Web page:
While discussing with my friends, we questioned the motivation of the writer of the story. Was he just writing for artistic purposes? Was he relying on fiction to push advocacy? Or, more cynically, like a friend suggested, was he trying to, using satire, mock the gay rights activism in literature by writing a pedophilia-themed story in the same style as the now so-called cliché trend of queer stories?

The prosaic quality of the story has also been heavily panned. While a lot of people have expressed their disappointment at the prose, taking into consideration the hefty profile of Jekwu Anyaegbuna, others have questioned why a magazine like Enkare Review chose to publish such a poorly written story. When someone raised this question, another friend commented on the proliferation of badly written queer stories that have been given undeserved relevance by the literary world in the past few years.

Prior to this controversy, there has existed the erroneous notion that sloppily written stories with ‘unconventional’ but sentimental themes are held to gentler criticism, more likely to be accepted. Perhaps, the Enkare Review editor who selected this story was counting on this? This begs the question: are literary magazines trading quality for shock value?

Yesterday, amidst public vitriol from all corners, Enkare Review finally capitulated and pulled the story down (“for review”, they said), duly disappointing the writer of the story who had prior to this, totted the magazine’s horns across social media, describing Enkare Review as the bravest, fearless and most intelligent. For taking on his story.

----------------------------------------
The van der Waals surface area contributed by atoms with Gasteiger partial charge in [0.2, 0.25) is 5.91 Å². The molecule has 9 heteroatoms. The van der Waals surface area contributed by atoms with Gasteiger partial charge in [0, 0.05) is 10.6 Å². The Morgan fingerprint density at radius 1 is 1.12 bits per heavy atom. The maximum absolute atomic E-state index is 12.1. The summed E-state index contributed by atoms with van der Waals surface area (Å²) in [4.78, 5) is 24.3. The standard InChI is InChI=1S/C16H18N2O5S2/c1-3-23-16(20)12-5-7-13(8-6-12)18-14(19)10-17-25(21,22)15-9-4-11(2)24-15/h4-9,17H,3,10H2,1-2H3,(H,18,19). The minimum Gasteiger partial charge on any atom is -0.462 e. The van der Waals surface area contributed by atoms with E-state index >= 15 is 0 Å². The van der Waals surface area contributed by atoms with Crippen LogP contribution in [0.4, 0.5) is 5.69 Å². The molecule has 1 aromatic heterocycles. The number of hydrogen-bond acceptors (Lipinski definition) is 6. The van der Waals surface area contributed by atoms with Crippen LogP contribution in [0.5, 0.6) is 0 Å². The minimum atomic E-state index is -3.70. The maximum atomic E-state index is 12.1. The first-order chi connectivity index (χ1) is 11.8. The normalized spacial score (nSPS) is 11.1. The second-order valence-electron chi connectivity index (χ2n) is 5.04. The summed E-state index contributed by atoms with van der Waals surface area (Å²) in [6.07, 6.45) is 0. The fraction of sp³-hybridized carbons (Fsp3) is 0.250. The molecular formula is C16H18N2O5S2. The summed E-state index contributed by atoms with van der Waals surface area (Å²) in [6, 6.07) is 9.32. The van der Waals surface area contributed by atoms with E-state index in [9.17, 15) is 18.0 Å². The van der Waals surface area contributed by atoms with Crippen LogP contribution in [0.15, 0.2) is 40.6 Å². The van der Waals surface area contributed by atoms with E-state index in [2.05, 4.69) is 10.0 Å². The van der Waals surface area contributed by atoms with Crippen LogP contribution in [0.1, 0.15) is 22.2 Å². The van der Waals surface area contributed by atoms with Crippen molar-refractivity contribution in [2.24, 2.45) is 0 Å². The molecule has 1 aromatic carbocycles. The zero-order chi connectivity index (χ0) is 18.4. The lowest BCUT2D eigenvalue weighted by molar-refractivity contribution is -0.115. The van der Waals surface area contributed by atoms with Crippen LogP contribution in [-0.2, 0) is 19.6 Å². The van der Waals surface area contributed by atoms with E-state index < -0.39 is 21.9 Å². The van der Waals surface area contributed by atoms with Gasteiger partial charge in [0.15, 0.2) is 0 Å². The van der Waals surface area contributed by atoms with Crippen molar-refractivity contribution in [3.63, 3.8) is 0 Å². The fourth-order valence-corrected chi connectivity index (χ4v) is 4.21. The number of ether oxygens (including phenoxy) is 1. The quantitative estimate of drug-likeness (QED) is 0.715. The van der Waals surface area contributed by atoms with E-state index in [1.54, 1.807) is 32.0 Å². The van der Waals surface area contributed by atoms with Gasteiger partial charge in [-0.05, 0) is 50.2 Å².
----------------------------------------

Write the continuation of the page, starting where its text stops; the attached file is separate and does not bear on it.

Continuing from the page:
Certain quarters have expressed concerns over this, as they claim it is a form of literary censorship. I strongly disagree with them, though. In recent times, there has been a significant surge in rape cases involving adults sexually violating children. When one writes a story that attempts to glorify this in such a pretentious manner, in a way that almost looks like advocacy, then it is harmful. When art is harmful to the most vulnerable people in society, then it is best kept as far away as possible.

 

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About the writer

Victor Daniel is a Nigerian writer and student of Law. His short stories have been published in African literary journals such as The Kalahari Review, African Writer, Brittle Paper, The Naked Convos and so on. His nonfiction piece “God’s Mailbox Is A Traffic Jam” has also been published in the print version of Selves: An Afro Anthology of Creative Nonfiction.

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3 comments
  1. Olamide

    Bro. It’s censorship. If a person says something that is illogical, the best thing you should do is to engage him and disprove his arguments as illogical. Shutting him out would mean that he would create his own bubble and still continue peddling his misguided statement.

    1. Syncityng

      There has to be censorship in art. Especially literature. That’s why mags have editorial teams and curators. If there is no censorship, then we might as well have a marketplace. The major problem of that story in my opinion, is not so much the subject matter as it is the way it is handled. It is poorly written prose with a dangerous unnuanced conflating of queerness and pedophilia. This is fodder for ignorant homophobia. African lit has no space for unresearched poorly tackled subject matters. We might as well regress ten years.

  2. Dami

    Thank you for talking about this. A lot has been said in the past week, but this sums it all up in fresh smelling breath. I hope the African literary circle sees this to the fullest and recognises the errors apparent. Can’t be setting African literature back into the stone age.